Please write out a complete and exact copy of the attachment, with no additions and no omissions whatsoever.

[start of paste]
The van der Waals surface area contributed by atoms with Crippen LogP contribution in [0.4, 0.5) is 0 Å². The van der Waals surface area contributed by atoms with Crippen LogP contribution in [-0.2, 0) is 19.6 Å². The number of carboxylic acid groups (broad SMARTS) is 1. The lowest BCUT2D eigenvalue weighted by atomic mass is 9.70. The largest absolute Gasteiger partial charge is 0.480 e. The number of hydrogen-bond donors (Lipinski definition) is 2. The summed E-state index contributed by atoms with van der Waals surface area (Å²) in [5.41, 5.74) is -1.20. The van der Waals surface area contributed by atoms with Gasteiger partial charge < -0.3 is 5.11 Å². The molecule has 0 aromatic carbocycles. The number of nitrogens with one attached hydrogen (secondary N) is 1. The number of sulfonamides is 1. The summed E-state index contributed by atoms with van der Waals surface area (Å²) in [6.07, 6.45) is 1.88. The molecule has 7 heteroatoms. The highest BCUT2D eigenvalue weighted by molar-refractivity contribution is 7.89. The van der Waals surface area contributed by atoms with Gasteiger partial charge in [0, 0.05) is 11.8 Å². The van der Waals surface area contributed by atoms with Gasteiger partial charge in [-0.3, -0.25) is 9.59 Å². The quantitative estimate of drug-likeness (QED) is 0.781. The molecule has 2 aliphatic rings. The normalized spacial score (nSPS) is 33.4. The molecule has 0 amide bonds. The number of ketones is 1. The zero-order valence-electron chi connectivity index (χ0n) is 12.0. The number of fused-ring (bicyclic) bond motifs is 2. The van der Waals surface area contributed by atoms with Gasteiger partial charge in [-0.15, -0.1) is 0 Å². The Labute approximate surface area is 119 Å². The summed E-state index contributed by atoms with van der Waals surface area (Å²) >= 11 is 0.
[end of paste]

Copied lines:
The van der Waals surface area contributed by atoms with Crippen LogP contribution in [0.4, 0.5) is 0 Å². The van der Waals surface area contributed by atoms with Crippen LogP contribution in [-0.2, 0) is 19.6 Å². The number of carboxylic acid groups (broad SMARTS) is 1. The lowest BCUT2D eigenvalue weighted by atomic mass is 9.70. The largest absolute Gasteiger partial charge is 0.480 e. The number of hydrogen-bond donors (Lipinski definition) is 2. The summed E-state index contributed by atoms with van der Waals surface area (Å²) in [5.41, 5.74) is -1.20. The van der Waals surface area contributed by atoms with Gasteiger partial charge < -0.3 is 5.11 Å². The molecule has 0 aromatic carbocycles. The number of nitrogens with one attached hydrogen (secondary N) is 1. The number of sulfonamides is 1. The summed E-state index contributed by atoms with van der Waals surface area (Å²) in [6.07, 6.45) is 1.88. The molecule has 7 heteroatoms. The highest BCUT2D eigenvalue weighted by molar-refractivity contribution is 7.89. The van der Waals surface area contributed by atoms with Gasteiger partial charge in [0, 0.05) is 11.8 Å². The van der Waals surface area contributed by atoms with Gasteiger partial charge in [-0.3, -0.25) is 9.59 Å². The quantitative estimate of drug-likeness (QED) is 0.781. The molecule has 2 aliphatic rings. The normalized spacial score (nSPS) is 33.4. The molecule has 0 amide bonds. The number of ketones is 1. The zero-order valence-electron chi connectivity index (χ0n) is 12.0. The number of fused-ring (bicyclic) bond motifs is 2. The van der Waals surface area contributed by atoms with Gasteiger partial charge in [-0.15, -0.1) is 0 Å². The Labute approximate surface area is 119 Å². The summed E-state index contributed by atoms with van der Waals surface area (Å²) >= 11 is 0.